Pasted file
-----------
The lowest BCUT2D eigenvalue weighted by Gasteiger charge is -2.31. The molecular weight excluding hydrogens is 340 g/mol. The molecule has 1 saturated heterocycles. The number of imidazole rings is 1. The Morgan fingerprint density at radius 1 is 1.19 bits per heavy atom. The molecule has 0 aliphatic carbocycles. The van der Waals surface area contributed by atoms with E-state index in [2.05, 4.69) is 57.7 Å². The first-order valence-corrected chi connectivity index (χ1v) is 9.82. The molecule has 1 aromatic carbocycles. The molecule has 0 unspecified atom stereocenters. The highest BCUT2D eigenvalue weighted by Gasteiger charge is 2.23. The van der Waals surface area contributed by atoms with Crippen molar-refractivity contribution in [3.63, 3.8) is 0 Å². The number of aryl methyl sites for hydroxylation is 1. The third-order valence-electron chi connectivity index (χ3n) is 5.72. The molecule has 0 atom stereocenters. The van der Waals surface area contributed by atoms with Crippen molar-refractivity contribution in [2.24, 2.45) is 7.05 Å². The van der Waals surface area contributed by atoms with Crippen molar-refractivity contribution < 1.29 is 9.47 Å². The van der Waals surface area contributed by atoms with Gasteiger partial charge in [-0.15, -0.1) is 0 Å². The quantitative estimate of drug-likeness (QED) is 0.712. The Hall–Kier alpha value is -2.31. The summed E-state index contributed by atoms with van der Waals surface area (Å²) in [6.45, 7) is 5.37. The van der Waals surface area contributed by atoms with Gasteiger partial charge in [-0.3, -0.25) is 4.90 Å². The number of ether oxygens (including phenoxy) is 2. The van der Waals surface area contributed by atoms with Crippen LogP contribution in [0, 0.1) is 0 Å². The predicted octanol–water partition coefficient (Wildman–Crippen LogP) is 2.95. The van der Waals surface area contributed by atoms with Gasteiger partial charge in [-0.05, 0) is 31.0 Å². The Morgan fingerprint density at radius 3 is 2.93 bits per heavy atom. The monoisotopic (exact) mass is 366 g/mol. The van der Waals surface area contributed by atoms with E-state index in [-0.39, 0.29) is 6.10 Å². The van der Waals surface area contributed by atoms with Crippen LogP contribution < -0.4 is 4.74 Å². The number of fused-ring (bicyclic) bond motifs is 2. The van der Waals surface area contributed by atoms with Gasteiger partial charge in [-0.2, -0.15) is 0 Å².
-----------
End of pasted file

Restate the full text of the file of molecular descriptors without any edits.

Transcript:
The lowest BCUT2D eigenvalue weighted by Gasteiger charge is -2.31. The molecular weight excluding hydrogens is 340 g/mol. The molecule has 1 saturated heterocycles. The number of imidazole rings is 1. The Morgan fingerprint density at radius 1 is 1.19 bits per heavy atom. The molecule has 0 aliphatic carbocycles. The van der Waals surface area contributed by atoms with E-state index in [2.05, 4.69) is 57.7 Å². The first-order valence-corrected chi connectivity index (χ1v) is 9.82. The molecule has 1 aromatic carbocycles. The molecule has 0 unspecified atom stereocenters. The highest BCUT2D eigenvalue weighted by Gasteiger charge is 2.23. The van der Waals surface area contributed by atoms with Crippen molar-refractivity contribution in [3.63, 3.8) is 0 Å². The number of aryl methyl sites for hydroxylation is 1. The third-order valence-electron chi connectivity index (χ3n) is 5.72. The molecule has 0 atom stereocenters. The van der Waals surface area contributed by atoms with Crippen molar-refractivity contribution in [2.24, 2.45) is 7.05 Å². The van der Waals surface area contributed by atoms with Crippen molar-refractivity contribution < 1.29 is 9.47 Å². The van der Waals surface area contributed by atoms with Gasteiger partial charge in [-0.15, -0.1) is 0 Å². The quantitative estimate of drug-likeness (QED) is 0.712. The Hall–Kier alpha value is -2.31. The summed E-state index contributed by atoms with van der Waals surface area (Å²) in [6.45, 7) is 5.37. The van der Waals surface area contributed by atoms with Gasteiger partial charge in [-0.3, -0.25) is 4.90 Å². The number of ether oxygens (including phenoxy) is 2. The van der Waals surface area contributed by atoms with Crippen LogP contribution in [0, 0.1) is 0 Å². The predicted octanol–water partition coefficient (Wildman–Crippen LogP) is 2.95. The van der Waals surface area contributed by atoms with Gasteiger partial charge in [-0.05, 0) is 31.0 Å². The Morgan fingerprint density at radius 3 is 2.93 bits per heavy atom. The monoisotopic (exact) mass is 366 g/mol. The van der Waals surface area contributed by atoms with E-state index in [-0.39, 0.29) is 6.10 Å². The van der Waals surface area contributed by atoms with Crippen LogP contribution < -0.4 is 4.74 Å². The number of fused-ring (bicyclic) bond motifs is 2. The van der Waals surface area contributed by atoms with Gasteiger partial charge in [-0.2, -0.15) is 0 Å².